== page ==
Energy Department Invests in Hydrogen Infrastructure and Fueling Technologies

As part of the U.S. Energy Department’s commitment to give American businesses more options to cut energy costs and reduce reliance on imported oil, yesterday it announced a $2.4 million investment to collect and analyze performance data for hydrogen fueling stations and advanced refueling components.

The Energy Department’s Office of Energy Efficiency and Renewable Energy accelerates development and facilitates deployment of energy efficiency and renewable energy technologies and market-based solutions that strengthen U.S. energy security, environmental quality, and economic vitality.

The five projects – located in California, Illinois, and Connecticut – will track the performance and technical progress of innovative refueling systems at planned or existing hydrogen fueling stations to find ways to lower costs and improve operation.

These investments are part of the Department’s commitment to support U.S. leadership in advanced hydrogen and fuel cell research and help industry bring hydrogen technologies into the marketplace at lower cost.

These new projects will collect data and monitor the performance of hydrogen fuel stations, advanced components and other innovative hydrogen technologies using renewable energy or natural gas. By analyzing performance in real-world environments, these projects will help hydrogen fueling equipment manufacturers improve the designs of existing systems to achieve higher efficiencies and test new system components.

Additionally, this data will help focus future research and development efforts, driving American manufacturing competitiveness in the next generation of hydrogen and fuel cell technologies.

In addition, the Energy Department released the final report from a technology validation project that collected data from more than 180 fuel cell electric vehicles. Over six years, these vehicles made more than 500,000 trips and traveled 3.6 million miles, completing more than 33,000 fill-ups at hydrogen fueling stations across the country. The project found that these vehicles achieved more than twice the efficiency of today’s gasoline vehicles with refueling times of five minutes for four kilograms of hydrogen.

As part of a two-year initiative, the Energy Department will make $2.4 million available in fiscal year 2012 with a 50 percent cost share being provided by the award winners. The projects selected for negotiation of award include:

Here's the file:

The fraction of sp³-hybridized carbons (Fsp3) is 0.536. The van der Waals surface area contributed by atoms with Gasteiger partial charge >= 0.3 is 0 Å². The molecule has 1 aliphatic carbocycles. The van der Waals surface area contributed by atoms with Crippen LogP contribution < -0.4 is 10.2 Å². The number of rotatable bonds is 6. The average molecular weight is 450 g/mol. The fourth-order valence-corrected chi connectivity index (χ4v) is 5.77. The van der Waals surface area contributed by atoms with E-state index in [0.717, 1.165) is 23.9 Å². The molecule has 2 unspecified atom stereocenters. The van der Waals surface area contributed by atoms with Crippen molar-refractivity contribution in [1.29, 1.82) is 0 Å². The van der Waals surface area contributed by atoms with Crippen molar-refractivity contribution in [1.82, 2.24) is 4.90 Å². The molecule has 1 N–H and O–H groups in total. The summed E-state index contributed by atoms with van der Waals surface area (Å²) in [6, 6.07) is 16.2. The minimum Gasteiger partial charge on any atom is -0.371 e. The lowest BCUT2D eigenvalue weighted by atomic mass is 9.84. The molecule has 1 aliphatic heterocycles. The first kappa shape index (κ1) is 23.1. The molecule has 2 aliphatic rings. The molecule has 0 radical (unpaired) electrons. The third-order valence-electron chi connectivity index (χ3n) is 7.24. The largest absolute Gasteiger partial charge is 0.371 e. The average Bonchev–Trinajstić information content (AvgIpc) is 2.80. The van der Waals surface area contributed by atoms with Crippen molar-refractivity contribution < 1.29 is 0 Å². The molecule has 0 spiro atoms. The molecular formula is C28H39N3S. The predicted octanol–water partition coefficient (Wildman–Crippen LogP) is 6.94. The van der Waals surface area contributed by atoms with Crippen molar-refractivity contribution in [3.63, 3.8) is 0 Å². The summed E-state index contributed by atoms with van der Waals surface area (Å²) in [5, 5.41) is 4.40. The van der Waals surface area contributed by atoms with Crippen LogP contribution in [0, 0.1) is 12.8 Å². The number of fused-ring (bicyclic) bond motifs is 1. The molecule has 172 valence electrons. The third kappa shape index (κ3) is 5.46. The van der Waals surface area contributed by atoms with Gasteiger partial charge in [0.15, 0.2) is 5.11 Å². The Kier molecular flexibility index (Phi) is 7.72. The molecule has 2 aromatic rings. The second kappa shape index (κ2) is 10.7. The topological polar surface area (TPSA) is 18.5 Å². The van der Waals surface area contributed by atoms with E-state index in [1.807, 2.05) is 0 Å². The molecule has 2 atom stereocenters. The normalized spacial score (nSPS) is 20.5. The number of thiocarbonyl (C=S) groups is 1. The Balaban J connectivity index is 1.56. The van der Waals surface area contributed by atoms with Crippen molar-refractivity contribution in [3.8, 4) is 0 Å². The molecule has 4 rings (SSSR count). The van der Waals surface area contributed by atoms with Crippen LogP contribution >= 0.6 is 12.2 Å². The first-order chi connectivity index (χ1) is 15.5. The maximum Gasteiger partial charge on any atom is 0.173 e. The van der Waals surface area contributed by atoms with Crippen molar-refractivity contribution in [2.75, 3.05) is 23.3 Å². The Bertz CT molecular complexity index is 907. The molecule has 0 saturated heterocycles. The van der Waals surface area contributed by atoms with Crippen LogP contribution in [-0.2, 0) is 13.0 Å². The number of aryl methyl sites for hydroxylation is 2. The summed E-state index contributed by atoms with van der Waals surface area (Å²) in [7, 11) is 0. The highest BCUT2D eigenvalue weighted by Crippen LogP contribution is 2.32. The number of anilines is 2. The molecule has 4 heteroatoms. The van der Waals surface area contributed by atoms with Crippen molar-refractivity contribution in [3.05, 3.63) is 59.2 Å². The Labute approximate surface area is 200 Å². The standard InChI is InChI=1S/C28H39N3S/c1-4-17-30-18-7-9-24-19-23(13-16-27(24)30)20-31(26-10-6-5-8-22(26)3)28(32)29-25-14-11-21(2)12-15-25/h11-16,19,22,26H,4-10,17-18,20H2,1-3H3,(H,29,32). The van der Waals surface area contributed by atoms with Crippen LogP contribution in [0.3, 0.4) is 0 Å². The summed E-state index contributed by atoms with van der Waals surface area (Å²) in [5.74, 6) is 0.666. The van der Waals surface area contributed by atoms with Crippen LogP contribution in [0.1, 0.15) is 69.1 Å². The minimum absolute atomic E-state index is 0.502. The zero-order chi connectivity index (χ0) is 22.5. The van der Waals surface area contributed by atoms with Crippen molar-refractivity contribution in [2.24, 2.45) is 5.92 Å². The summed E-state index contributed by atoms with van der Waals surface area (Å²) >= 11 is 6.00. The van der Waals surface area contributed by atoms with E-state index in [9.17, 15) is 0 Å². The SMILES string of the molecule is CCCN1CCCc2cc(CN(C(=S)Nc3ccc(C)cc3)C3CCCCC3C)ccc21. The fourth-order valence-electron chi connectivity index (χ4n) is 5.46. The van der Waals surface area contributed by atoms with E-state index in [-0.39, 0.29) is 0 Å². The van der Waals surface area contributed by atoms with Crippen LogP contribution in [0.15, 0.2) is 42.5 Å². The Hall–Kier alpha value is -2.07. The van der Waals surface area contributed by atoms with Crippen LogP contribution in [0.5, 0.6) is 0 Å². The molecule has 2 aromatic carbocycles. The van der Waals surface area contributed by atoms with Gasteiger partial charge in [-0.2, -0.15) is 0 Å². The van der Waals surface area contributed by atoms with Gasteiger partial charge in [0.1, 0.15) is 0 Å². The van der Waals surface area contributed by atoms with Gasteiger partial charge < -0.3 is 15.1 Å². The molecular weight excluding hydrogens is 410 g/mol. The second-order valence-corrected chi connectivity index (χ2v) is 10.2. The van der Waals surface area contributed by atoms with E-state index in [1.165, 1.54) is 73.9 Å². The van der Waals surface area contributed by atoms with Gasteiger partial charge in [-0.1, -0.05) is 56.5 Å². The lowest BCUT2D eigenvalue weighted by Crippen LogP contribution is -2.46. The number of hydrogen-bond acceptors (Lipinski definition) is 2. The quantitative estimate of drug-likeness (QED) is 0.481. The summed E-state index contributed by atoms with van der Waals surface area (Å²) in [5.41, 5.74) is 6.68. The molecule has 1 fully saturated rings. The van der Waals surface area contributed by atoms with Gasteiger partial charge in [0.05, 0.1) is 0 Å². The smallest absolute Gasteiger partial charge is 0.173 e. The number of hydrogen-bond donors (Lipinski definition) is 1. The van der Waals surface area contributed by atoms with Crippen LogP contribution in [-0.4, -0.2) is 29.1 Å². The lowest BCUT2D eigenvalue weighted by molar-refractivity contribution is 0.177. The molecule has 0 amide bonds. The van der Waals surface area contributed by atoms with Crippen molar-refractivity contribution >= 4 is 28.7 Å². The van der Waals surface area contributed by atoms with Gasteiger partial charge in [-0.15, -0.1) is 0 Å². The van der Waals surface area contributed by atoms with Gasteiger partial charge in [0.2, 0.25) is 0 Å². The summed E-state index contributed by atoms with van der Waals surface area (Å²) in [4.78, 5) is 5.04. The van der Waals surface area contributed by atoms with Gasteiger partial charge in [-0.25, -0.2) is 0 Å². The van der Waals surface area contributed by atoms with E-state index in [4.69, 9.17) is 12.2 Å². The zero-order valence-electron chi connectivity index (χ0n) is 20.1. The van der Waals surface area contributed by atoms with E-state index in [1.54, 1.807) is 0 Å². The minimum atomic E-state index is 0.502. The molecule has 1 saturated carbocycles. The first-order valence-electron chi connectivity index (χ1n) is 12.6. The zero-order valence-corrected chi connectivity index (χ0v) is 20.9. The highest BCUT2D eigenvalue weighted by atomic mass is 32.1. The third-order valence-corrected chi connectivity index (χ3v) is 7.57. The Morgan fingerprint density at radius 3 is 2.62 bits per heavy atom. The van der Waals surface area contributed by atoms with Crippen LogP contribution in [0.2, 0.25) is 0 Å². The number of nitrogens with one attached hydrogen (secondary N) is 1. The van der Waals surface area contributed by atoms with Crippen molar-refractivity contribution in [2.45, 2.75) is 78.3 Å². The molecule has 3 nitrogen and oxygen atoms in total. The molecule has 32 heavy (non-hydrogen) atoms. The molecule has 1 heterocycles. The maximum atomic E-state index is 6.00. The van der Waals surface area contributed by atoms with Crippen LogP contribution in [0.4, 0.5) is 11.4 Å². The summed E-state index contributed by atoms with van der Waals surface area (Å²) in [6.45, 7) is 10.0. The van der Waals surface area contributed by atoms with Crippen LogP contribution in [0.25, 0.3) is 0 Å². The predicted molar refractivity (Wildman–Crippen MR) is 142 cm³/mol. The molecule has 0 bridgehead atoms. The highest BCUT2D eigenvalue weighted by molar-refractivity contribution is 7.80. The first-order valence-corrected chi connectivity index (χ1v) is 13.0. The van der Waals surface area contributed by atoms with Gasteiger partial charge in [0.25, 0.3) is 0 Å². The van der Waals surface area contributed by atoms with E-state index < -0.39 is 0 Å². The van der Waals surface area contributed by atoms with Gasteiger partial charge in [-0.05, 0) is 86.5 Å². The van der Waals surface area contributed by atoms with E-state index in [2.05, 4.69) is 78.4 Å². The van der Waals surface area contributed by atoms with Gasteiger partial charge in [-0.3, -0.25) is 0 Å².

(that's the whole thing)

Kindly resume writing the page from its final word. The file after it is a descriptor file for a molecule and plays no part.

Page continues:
• California Air Resources Board (Sacramento, California)— This project will analyze an operating hydrogen refueling station that uses natural gas to produce hydrogen. This station has an on-site storage capacity of over 180 kg of hydrogen and is capable of delivering over 60 kg of back-to-back fill-ups in less than one hour.(DOE Award: $150,000)

• California State University and Los Angeles Auxiliary Services, Inc. (Los Angeles, California) — This project will collect data from hydrogen refueling architecture deployed at California State University – Los Angeles. This station will be publicly accessible 24 hours per day and will fuel up to 20 hydrogen powered vehicles daily.(DOE Award: $400,000)

• Gas Technology Institute (Des Plaines, Illinois) – This project will analyze operational, transactional, safety, and reliability data from five hydrogen fueling stations. The project will deploy its hydrogen compressor technology at these stations, which will be accessible to the public for fueling commercial vehicles, government-owned vehicles and consumer fuel cell electric vehicles. (DOE Award: $400,000)

• Proton Energy Systems (Wallingford, Connecticut) – Proton Energy Systems will conduct two projects. This fist will provide operational data from two existing stations that integrate hydrogen generation, compression, storage and dispensing. The stations generate fuel cell-grade hydrogen from water through on-site, solar-powered electrolysis. The research team will collect data on station operation, maintenance, repair and energy consumption. (DOE Award: $400,000)

• Additionally, Proton Energy Systems will lead a second project to deploy an advanced high-pressure electrolyzer at an existing hydrogen fueling station and nearly double the dispensing capacity of its storage tanks. (DOE Award: $1 million)

  • RONG544

    Just one quibble. The government doesn’t invest it spends tax payer money or borrowed money at tax payer expense. Investment is a term best left to describing money put at risk by individuals or groups of individuals. The government isn’t risking anything since it has no money of its own.

  • dutchinchicago

    The governent makes it money from taxes. If by spending some money it can help create a new profitable sector that will employ a lot of people that will be paying taxes it could get a good return on investment.

  • Rong544

    The Government doesn’t “MAKE” money. It demands it under penalty of law/prison/fines. Investment is done by free individuals in a free exchange. Sorry to quibble but words mean things and politicians love to change the meaning of words to make what they do sound noble.

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